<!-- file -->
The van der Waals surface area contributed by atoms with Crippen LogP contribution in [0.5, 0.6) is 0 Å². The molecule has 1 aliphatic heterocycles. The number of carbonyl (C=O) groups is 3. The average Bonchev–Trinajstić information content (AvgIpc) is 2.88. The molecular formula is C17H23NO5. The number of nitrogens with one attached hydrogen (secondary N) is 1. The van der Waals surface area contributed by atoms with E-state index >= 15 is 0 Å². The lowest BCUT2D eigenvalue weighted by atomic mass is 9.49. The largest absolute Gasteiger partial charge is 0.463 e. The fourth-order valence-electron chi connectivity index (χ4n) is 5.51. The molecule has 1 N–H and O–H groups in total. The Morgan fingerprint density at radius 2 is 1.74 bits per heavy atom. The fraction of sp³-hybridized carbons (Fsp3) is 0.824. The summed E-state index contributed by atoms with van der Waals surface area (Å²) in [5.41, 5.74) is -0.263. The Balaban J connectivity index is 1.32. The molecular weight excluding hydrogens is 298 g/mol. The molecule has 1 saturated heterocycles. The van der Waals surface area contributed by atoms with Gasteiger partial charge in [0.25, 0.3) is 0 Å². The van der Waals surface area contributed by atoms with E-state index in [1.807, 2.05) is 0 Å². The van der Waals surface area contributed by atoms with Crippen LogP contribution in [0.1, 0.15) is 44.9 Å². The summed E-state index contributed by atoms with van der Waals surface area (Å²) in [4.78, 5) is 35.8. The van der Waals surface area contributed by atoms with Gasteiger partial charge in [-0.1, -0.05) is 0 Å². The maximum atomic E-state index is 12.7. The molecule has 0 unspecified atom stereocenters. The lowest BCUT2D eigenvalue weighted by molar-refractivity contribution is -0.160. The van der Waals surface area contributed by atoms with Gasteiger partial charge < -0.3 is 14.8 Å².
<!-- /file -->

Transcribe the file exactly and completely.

The van der Waals surface area contributed by atoms with Crippen LogP contribution in [0.5, 0.6) is 0 Å². The molecule has 1 aliphatic heterocycles. The number of carbonyl (C=O) groups is 3. The average Bonchev–Trinajstić information content (AvgIpc) is 2.88. The molecular formula is C17H23NO5. The number of nitrogens with one attached hydrogen (secondary N) is 1. The van der Waals surface area contributed by atoms with E-state index >= 15 is 0 Å². The lowest BCUT2D eigenvalue weighted by atomic mass is 9.49. The largest absolute Gasteiger partial charge is 0.463 e. The fourth-order valence-electron chi connectivity index (χ4n) is 5.51. The molecule has 1 N–H and O–H groups in total. The Morgan fingerprint density at radius 2 is 1.74 bits per heavy atom. The fraction of sp³-hybridized carbons (Fsp3) is 0.824. The summed E-state index contributed by atoms with van der Waals surface area (Å²) in [5.41, 5.74) is -0.263. The Balaban J connectivity index is 1.32. The molecular weight excluding hydrogens is 298 g/mol. The molecule has 1 saturated heterocycles. The van der Waals surface area contributed by atoms with Gasteiger partial charge in [0.25, 0.3) is 0 Å². The van der Waals surface area contributed by atoms with E-state index in [1.807, 2.05) is 0 Å². The van der Waals surface area contributed by atoms with Crippen LogP contribution in [0.1, 0.15) is 44.9 Å². The summed E-state index contributed by atoms with van der Waals surface area (Å²) in [4.78, 5) is 35.8. The van der Waals surface area contributed by atoms with Gasteiger partial charge in [-0.1, -0.05) is 0 Å². The maximum atomic E-state index is 12.7. The molecule has 0 unspecified atom stereocenters. The lowest BCUT2D eigenvalue weighted by molar-refractivity contribution is -0.160. The van der Waals surface area contributed by atoms with Gasteiger partial charge < -0.3 is 14.8 Å².